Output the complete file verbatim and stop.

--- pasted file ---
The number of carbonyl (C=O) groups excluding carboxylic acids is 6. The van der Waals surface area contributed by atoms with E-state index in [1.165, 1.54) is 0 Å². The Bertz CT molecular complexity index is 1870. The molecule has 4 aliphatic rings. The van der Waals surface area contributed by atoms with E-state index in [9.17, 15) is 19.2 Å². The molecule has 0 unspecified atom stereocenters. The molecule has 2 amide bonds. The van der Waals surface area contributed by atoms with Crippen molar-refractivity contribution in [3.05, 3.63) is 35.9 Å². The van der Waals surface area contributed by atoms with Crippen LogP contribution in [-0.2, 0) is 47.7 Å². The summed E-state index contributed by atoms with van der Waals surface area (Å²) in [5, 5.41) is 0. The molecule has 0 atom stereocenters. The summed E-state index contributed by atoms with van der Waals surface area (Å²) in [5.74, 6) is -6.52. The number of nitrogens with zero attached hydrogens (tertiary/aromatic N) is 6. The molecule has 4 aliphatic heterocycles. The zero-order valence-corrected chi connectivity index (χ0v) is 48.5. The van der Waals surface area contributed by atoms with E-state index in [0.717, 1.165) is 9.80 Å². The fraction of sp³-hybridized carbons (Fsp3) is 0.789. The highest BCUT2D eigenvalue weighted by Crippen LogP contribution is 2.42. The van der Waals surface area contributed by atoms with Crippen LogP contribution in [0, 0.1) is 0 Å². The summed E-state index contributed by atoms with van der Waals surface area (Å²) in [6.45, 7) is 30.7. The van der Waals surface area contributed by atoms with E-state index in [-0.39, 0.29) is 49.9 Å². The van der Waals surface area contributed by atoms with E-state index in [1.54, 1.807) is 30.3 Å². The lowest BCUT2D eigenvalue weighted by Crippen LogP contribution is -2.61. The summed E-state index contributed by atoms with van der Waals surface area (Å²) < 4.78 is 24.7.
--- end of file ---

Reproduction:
The number of carbonyl (C=O) groups excluding carboxylic acids is 6. The van der Waals surface area contributed by atoms with E-state index in [1.165, 1.54) is 0 Å². The Bertz CT molecular complexity index is 1870. The molecule has 4 aliphatic rings. The van der Waals surface area contributed by atoms with E-state index in [9.17, 15) is 19.2 Å². The molecule has 0 unspecified atom stereocenters. The molecule has 2 amide bonds. The van der Waals surface area contributed by atoms with Crippen molar-refractivity contribution in [3.05, 3.63) is 35.9 Å². The van der Waals surface area contributed by atoms with Crippen LogP contribution in [-0.2, 0) is 47.7 Å². The summed E-state index contributed by atoms with van der Waals surface area (Å²) in [5, 5.41) is 0. The molecule has 0 atom stereocenters. The summed E-state index contributed by atoms with van der Waals surface area (Å²) in [5.74, 6) is -6.52. The number of nitrogens with zero attached hydrogens (tertiary/aromatic N) is 6. The molecule has 4 aliphatic heterocycles. The zero-order valence-corrected chi connectivity index (χ0v) is 48.5. The van der Waals surface area contributed by atoms with E-state index in [0.717, 1.165) is 9.80 Å². The fraction of sp³-hybridized carbons (Fsp3) is 0.789. The highest BCUT2D eigenvalue weighted by Crippen LogP contribution is 2.42. The van der Waals surface area contributed by atoms with Crippen LogP contribution in [0, 0.1) is 0 Å². The summed E-state index contributed by atoms with van der Waals surface area (Å²) in [6.45, 7) is 30.7. The van der Waals surface area contributed by atoms with E-state index in [-0.39, 0.29) is 49.9 Å². The van der Waals surface area contributed by atoms with E-state index in [1.54, 1.807) is 30.3 Å². The lowest BCUT2D eigenvalue weighted by Crippen LogP contribution is -2.61. The summed E-state index contributed by atoms with van der Waals surface area (Å²) < 4.78 is 24.7.